In this brief note, we introduce a Bayesian approach to estimating parameters for IRT using a freeware called WinBUGS. We use simple Rasch model below to illustrate such an approach and summarize its benefits at the end, as compared with the use of proprietary software (e.g. WINSTEPS and BILOG).
Simple Dichotomous Rasch Model
A student i will score 1 from answering an item k correctly; 0 otherwise. Let yik be the score. Using Simple Rasch Model, we have
yik ~ Bernoulli(pik)
logit(pik) = θi - dk
where θi is the ability of student i
dk is the difficulty of item k.
Formulation of the Rasch Model in WinBUGS
The BUGS (Bayesian inference Using Gibbs Sampling) project is concerned with flexible software for the Bayesian analysis of complex statistical models using Markov chain Monte Carlo (MCMC) methods. WinBUGS is a freeware, which provides graphical interface to access all these modeling utilities.
The first step using WinBUGS is to specify the model concerned and the prior distributions for the unknown parameters. For the simple Rasch model, this is shown in the box below.
The posterior distribution of the unknown parameters can then be obtained by running the model in WinBUGS with the response data.
Bayesian Graphical Modeling of the Rasch Model
In Bayesian graphical modeling, the simple Rasch model is represented in Figure 1.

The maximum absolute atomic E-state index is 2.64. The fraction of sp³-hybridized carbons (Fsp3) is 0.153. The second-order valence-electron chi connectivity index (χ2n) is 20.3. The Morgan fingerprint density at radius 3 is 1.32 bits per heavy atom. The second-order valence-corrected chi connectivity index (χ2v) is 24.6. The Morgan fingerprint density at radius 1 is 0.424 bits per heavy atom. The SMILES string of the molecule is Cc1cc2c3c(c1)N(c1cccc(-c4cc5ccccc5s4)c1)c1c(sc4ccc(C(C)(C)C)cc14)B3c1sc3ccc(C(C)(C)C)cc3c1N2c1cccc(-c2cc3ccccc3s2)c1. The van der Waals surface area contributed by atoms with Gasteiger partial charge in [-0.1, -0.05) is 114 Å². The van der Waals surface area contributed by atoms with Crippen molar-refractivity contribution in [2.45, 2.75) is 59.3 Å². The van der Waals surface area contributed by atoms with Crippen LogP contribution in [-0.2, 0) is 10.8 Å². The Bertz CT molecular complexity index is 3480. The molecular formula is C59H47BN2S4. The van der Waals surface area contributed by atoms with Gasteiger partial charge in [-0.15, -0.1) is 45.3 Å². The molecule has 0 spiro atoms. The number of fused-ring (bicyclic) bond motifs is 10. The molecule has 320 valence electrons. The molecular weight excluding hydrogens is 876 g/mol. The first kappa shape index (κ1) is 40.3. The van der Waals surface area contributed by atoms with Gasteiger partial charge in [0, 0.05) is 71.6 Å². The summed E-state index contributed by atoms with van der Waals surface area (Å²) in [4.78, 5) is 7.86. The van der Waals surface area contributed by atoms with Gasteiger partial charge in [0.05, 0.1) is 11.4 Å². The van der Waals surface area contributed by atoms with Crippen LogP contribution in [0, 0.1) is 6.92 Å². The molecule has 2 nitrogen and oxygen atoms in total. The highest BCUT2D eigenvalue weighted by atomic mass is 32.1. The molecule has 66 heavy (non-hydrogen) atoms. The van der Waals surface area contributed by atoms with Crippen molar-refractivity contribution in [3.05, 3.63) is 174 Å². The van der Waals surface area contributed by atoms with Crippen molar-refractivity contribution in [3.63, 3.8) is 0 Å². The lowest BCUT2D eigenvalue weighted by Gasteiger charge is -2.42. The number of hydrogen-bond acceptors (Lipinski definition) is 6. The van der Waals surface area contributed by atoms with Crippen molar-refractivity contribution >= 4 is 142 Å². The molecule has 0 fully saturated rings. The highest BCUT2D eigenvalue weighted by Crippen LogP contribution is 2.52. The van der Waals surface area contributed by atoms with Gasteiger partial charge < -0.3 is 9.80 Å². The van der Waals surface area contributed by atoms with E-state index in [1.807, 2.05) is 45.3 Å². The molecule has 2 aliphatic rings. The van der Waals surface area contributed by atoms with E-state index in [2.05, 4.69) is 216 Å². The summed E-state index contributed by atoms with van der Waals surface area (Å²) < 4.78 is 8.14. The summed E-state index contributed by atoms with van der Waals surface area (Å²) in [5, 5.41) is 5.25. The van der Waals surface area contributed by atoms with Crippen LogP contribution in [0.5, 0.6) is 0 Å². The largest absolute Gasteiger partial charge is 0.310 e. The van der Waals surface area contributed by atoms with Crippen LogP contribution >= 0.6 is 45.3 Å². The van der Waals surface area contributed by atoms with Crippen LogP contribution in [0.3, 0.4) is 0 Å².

Figure 1. Bayesian Graph of the Rasch Model
Empirical Results and Model Checking
We illustrate our approach using the classical example in educational testing - the Law School Admission Test (LSAT) data, which is available in the R package called ltm (Latent Trait Model). The data contain responses of 1000 individuals to five items which were designed to measure a single latent ability. Here are the results obtained using WinBUGS. "ltm" are the R statistics as estimates for reference.
|Estimates of Item difficulty|
We can see that the estimated values from WinBUGS are close to the ones from ltm which uses a Marginal Maximum Likelihood (MMLE) approach. As the observed data are discrete, one common method of model checking in Bayesian approach is to draw samples from posterior predictive distribution and compare the simulated frequencies of different possible outcomes with the observed ones. Here are the results of model checking.
The model checking statistics are displayed in the graph below. The observed frequencies are shown by a dashed line. The expected frequencies are shown by vertical bars. We can conclude that the observed outcomes are very close to the predicted ones.
Figure 2. Observed and Expected Frequencies
|Rasch Measurement Transactions (free, online)||Rasch Measurement research papers (free, online)||Probabilistic Models for Some Intelligence and Attainment Tests, Georg Rasch||Applying the Rasch Model 3rd. Ed., Bond & Fox||Best Test Design, Wright & Stone|
|Rating Scale Analysis, Wright & Masters||Introduction to Rasch Measurement, E. Smith & R. Smith||Introduction to Many-Facet Rasch Measurement, Thomas Eckes||Invariant Measurement: Using Rasch Models in the Social, Behavioral, and Health Sciences, George Engelhard, Jr.||Statistical Analyses for Language Testers, Rita Green|
|Rasch Models: Foundations, Recent Developments, and Applications, Fischer & Molenaar||Journal of Applied Measurement||Rasch models for measurement, David Andrich||Constructing Measures, Mark Wilson||Rasch Analysis in the Human Sciences, Boone, Stave, Yale|
|in Spanish:||Análisis de Rasch para todos, Agustín Tristán||Mediciones, Posicionamientos y Diagnósticos Competitivos, Juan Ramón Oreja Rodríguez|
|Forum||Rasch Measurement Forum to discuss any Rasch-related topic|
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